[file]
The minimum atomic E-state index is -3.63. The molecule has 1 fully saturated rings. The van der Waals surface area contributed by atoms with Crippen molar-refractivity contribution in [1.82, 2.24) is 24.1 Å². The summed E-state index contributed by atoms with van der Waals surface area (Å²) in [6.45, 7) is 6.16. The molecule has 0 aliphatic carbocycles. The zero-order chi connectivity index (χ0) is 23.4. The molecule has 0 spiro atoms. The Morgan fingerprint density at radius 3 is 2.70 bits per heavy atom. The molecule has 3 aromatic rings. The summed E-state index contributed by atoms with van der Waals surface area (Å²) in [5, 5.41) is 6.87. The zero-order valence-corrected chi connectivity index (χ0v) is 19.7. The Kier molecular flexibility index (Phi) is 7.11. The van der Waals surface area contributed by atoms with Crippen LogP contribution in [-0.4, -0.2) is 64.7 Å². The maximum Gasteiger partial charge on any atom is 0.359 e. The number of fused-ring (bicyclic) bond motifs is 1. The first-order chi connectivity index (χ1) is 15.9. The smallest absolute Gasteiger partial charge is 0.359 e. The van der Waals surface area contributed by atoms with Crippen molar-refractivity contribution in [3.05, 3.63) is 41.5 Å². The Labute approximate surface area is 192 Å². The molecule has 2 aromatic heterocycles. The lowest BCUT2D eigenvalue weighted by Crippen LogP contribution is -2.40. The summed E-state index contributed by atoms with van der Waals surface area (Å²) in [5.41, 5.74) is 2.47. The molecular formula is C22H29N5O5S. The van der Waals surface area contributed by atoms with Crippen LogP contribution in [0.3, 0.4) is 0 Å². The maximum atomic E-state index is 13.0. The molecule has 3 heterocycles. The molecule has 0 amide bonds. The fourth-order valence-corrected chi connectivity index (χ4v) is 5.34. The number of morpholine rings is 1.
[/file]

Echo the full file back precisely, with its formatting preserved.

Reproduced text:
The minimum atomic E-state index is -3.63. The molecule has 1 fully saturated rings. The van der Waals surface area contributed by atoms with Crippen molar-refractivity contribution in [1.82, 2.24) is 24.1 Å². The summed E-state index contributed by atoms with van der Waals surface area (Å²) in [6.45, 7) is 6.16. The molecule has 0 aliphatic carbocycles. The zero-order chi connectivity index (χ0) is 23.4. The molecule has 0 spiro atoms. The Morgan fingerprint density at radius 3 is 2.70 bits per heavy atom. The molecule has 3 aromatic rings. The summed E-state index contributed by atoms with van der Waals surface area (Å²) in [5, 5.41) is 6.87. The zero-order valence-corrected chi connectivity index (χ0v) is 19.7. The Kier molecular flexibility index (Phi) is 7.11. The van der Waals surface area contributed by atoms with Crippen LogP contribution in [-0.4, -0.2) is 64.7 Å². The maximum Gasteiger partial charge on any atom is 0.359 e. The number of fused-ring (bicyclic) bond motifs is 1. The first-order chi connectivity index (χ1) is 15.9. The smallest absolute Gasteiger partial charge is 0.359 e. The van der Waals surface area contributed by atoms with Crippen molar-refractivity contribution in [3.05, 3.63) is 41.5 Å². The Labute approximate surface area is 192 Å². The molecule has 2 aromatic heterocycles. The lowest BCUT2D eigenvalue weighted by Crippen LogP contribution is -2.40. The summed E-state index contributed by atoms with van der Waals surface area (Å²) in [5.41, 5.74) is 2.47. The molecular formula is C22H29N5O5S. The van der Waals surface area contributed by atoms with Crippen LogP contribution in [0.3, 0.4) is 0 Å². The maximum atomic E-state index is 13.0. The molecule has 3 heterocycles. The molecule has 0 amide bonds. The fourth-order valence-corrected chi connectivity index (χ4v) is 5.34. The number of morpholine rings is 1.